The ranks of well-known cartoonist-writers include James Thurber and Lou Myers, but unlike Robert Hughes, who moved from cartooning to art criticism, or Ad Reinhardt, whose cartoons were criticism, John Updike never professionally pursued his own drawing ability. In that regard, he’s like the early-20th-century writer Booth Tarkington, whose sketches livened the horrible penmanship of his letters.
Both of them wrote about art late in their respective careers. Tarkington’s Some Old Portraits (1939) paid gossipy but insightful tribute to a selection of 18th-century works; the 23 essays in Updike’s first collection, Just Looking (1989), introduced us to a novelist unafraid to summon beautiful language to examine his relationship with the pre-Abstractionist world. From Vermeer in the 17th century to the still-living Richard Estes, the collection also gave a nod to cartoonists like Ralph Barton and fellow writer-cartoonists like Goethe, Poe, Oscar Wilde and Flannery O’Connor.
Another collection, Still Looking, followed in 2005, focusing on American art and covering such painters as Copley, Homer, Whistler, Hopper, Pollock and Warhol as well as photographer Alfred Stieglitz. After Updike died in 2009, enough uncollected essays remained for a final celebration. As a title, Always Looking tops the first two with its comforting, if Olympian, declaration of continuity; as an essay collection, it’s broader-based, but also solidifies the range of Updike’s favorites.
He loves portraiture, and the chapter on Gilbert Stuart is a study of a painter “so professionally, so Europeanly adept, yet Yankee enough to peer through the social mien at the inner life behind it.” He’s critical of line, and sees in Frederic Church an artist more thrilling in his “quick, on-site oil sketches” than in the finished landscapes that made his reputation.
Most of the essays were written about specific exhibitions; thus we have Monet at Boston’s Fine Arts Museum, Degas at the Met and a look at the art-collecting Clark brothers, Stephen and Sterling, in honor of a 2006 show at the latter’s Williamstown museum, exploring the life of a family at least as interesting as the works they collected.
Mere words rarely satisfy the challenge of capturing a sense of visual art, and if Updike is wont to fall into a singsong pattern of twinned modifiers—Édouard Vuillard’s lesser works can be “as small and sketchy as The Seamstress (1891) and Workers at the Chiffonnier (1892) or as scrubbily unfinished as A Seamstress (1892-93)”—the book is dominated by dancing prose.
We move chronologically from Impressionists to the 20th century’s fragmentation; thus Miró leads to Magritte, and Oldenburg and Liechtenstein are considered before we finish in the steelyards of Richard Serra. Regarding a pair of Serra’s outsized sculptures, Updike wonders, “How do the visual stimulation of these two outdoor pieces differ from those to be obtained by walking around a shipyard where some weary freighters have come to rest?” He leaves the question rhetorical, noting only that the real-life steelscape can provoke “sensations even more dizzying, if dizziness is the desired effect.”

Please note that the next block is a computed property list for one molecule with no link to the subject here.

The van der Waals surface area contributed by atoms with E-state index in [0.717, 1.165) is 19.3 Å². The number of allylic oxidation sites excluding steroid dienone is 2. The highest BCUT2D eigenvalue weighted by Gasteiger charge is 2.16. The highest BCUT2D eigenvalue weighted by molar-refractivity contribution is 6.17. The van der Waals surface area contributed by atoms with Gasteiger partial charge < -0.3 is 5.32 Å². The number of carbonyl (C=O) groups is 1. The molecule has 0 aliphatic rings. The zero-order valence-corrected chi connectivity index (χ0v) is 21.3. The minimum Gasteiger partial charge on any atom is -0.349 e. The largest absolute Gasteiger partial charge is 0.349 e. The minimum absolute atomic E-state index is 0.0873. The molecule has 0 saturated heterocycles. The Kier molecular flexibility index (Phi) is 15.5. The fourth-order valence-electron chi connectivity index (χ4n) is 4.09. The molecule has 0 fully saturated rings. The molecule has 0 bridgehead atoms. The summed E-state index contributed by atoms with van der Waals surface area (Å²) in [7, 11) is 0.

Updike’s success as a critic and social observer, which he pursued as ardently as he did his fiction, came from his ability to convey intelligent insight with a compellingly accessible voice. In an overview of American painting written in 2008 for the Jefferson Lecture in the Humanities, he has this to say about Colonial portraitist John Singleton Copley:
“The confident theatricality of English portraits, when Copley attempts it, seems to embarrass his down-to-earth colonial subjects, and turns their expressions ironical; see, for example, Sylvester Gardiner’s in his 1772 portrait. If their poses are stiff, it is an honest wooden stiffness; in Copley’s paintings of English gentry, the stiffness is burnished to a metallic lustre, and rings hollow. Even in his most admired and ambitious English painting, The Death of Major Peirson . . . the central pictorial incident, with its single drop-shaped drop of blood, feels staged to the point of farce.”
Like a good portrait, the art livens the subject—in this case, the writer’s art, in which each clause and unusual word form adds a note of arresting color. Compare it to this passage from Tarkington, describing Peter Lely’s 17th-century subjects:
“[Lely] gave these sitters what they wanted, and what they wanted was to be in the fashion. . . . Most of the great ladies of the Restoration desired to look like one another, just as they desired to dress and behave like one another. They curled their locks alike and used their eyes alike; they wished to be big-eyed, lazy-eyed, a little wanton-eyed and to show in their eyes the consciousness that lovers adroitly besieged them. They wished to be ample in body and not too young-looking; they wished everyone to know all about their bosoms.”
The heightened language of both passages reminds us that paintings, like novels, best reward those inclined to linger with them longest.